For the current study, we compared each subject’s exposure to CS during the 3-month index period just before onset of SRC to that of consecutive 3-month control periods immediately preceding the index period; to explore the robustness of the results we conducted a separate analysis using 1-month effect periods. Each index period was matched to four control periods; however, for individuals for whom the diagnosis of SSc had been established for less than 12 months (for the analysis of 3-month effect periods) or 4 months (for 1-month effect periods) before onset of SRC, the index period was matched only to the control periods covering the time after the diagnosis of SSc. Matched odds ratios were computed using conditional logistic regression.

For all statistical analyses, p values of less than 0.05 were considered to be significant. All confidence intervals were calculated at the 95% level. Statistical analysis was computed using the SAS Statistical Package, version 9.1 (SAS Institute Inc., Cary, North Carolina, USA).


Clinical and biological characteristics at baseline

A total of 50 patients (mean (SD) age at the time of SRC: 53.3 (14.5) years; F/M ratio: 2.5) were included. Nine of them were recruited among the 180 SSc patients followed in our centre at the end of 2003, leading to an estimation of 5% prevalence of SCR in our cohort. Among the 50 patients, 43 (86%) had dSSc (table 1).

Table 1 Clinical and immunological characteristics in 50 SSc patients at the time of SRC

Seven (14%) patients developed SRC more than 4 years after the first non-Raynaud symptom. A total of 10 (20%) patients were on with low dose ACEI at the time of SRC. Exposure to CS was identified in 36 (72%) cases. CS were administered prior to the onset of SRC in 30 (60%) patients: orally in 28 (mean (SD) maximal prednisone dose: 48 (25) mg/d) and/or intravenously in 7 (mean (SD) maximal methylprednisolone dose: 606 (335) mg/d). Mean (SD) CS exposure before SRC was 8.7 (13.4) months (median 2.65 months), and exposure to CS was <3 months in 16 cases.

A total of 27 (54%) patients had ILD and restrictive syndrome. Neither of the 2 (4%) patients who had PAH underwent right heart catheterisation. Anti-nuclear antibodies were detected in 45 (90%) patients. The pattern of fluorescence was described in 42 of them, being nucleolar in 17 (34%). A total of 14 (32%) patients had anti-topoisomerase 1 antibodies and none had anti-centromere antibodies (table 1).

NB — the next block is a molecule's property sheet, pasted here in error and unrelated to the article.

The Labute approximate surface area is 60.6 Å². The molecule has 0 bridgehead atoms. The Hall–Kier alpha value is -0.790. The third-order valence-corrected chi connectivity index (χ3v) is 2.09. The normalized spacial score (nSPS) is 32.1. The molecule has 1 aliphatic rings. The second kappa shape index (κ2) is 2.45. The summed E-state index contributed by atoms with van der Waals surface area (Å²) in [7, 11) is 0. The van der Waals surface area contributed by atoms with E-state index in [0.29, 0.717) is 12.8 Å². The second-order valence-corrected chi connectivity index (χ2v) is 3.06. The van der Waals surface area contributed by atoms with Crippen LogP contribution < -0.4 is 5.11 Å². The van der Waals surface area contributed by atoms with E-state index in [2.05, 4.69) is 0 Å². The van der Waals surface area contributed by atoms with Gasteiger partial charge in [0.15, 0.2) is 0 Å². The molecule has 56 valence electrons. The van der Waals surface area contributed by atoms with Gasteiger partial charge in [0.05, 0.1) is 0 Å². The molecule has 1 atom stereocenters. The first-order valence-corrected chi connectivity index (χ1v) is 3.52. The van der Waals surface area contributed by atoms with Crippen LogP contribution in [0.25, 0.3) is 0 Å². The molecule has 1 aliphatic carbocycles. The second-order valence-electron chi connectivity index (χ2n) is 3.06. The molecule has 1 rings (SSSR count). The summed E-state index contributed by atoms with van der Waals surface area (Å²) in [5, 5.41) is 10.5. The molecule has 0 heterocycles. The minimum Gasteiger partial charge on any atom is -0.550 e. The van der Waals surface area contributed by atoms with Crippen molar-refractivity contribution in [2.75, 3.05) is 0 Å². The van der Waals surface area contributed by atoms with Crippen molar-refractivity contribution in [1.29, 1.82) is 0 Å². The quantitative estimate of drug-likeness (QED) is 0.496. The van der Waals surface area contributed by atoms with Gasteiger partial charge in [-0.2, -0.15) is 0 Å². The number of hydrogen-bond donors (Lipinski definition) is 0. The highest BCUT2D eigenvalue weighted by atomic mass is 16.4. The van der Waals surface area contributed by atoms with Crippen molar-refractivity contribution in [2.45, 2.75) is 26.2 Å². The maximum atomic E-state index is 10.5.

SRC-related clinical symptoms and laboratory findings are depicted in table 2. At the time of SRC, 44 (88%) had hypertension (blood pressure >140 mmHg systolic and/or 90 mmHg diastolic), with mean (SD) systolic and diastolic levels of 189 (39.9) and 111.4 (23.6), respectively. A total of 21 (42%) patients were oligoanuric. The mean (SD) serum creatinine level was 468 (293) μmol/l, and mean creatinine clearance was calculated at 18.3 (15.3) ml/min for 43 patients (data missing for 7 patients) on the day of initiation of SRC treatment. In all, 44 (88%) and 16 (32%) patients had a serum creatinine >150 μmol/and >500 μmol/l, respectively; 36 (84%) had a creatinine clearance <30 ml/min. A total of 42 out of 45 (93%) patients had anaemia, with a haemoglobin level <10 g/dl in 69% of them. A total of 23 (46%) patients had thrombotic microangiopathy, 13/31 (42%) had a haematuria as detected by dipstick or microscope, and 20/38 (53%) had proteinuria >0.5 g/24 h (not performed in anuric patients).

Table 2 SRC-related clinical symptoms and laboratory findings in 50 SSc patients at the time of SRC

Renal histology

In total, 11 patients underwent a renal biopsy at the time of SRC, percutaneously in 5 and by venous catheterism in 6. All of the biopsies showed specific vascular lesions of SRC. Glomerular lesions were observed in all biopsies with glomerular microangiopathy in 6 and ischemic glomeruli in 9 (fig 1). Small arteries were involved in all cases with intraluminal thrombosis (n = 3), fibrinoid necrosis in the arterial walls (n = 4), mucoid intimal thickening and proliferation of intimal cells (“onionskin” lesions) (n = 9). Large vessels involvement with intimal proliferation or fibrous endarteritis was observed in 5 patients.

Figure 1 A. Chronic injury of an interlobular artery with mucoid changes and endothelial proliferation. Green light trichrome. Magnification ×100. B. Ischemic glomerulus with retraction of the tuft and segmental reduplication of glomerular basement membrane, with mucoid obstruction of preglomerular arteriole. Green light trichrome. Magnification ×250. C. Interlobular artery with mucoid changes and concentric intimal fibroplasia with so-called “onion-skinning” changes. Green light trichrome. Magnification ×100. D. Arteriole with acute lesion characterised by mucoid expansion and recent thrombosis with fibrin. Green light trichrome. Magnification ×400.

Renal outcome

After a mean (SD) follow-up of 47.0 (59.7) months, 28 (56%) patients required temporary or chronic haemodialysis, including 15 in whom haemodialysis started within the first 2 weeks after SRC (table 3).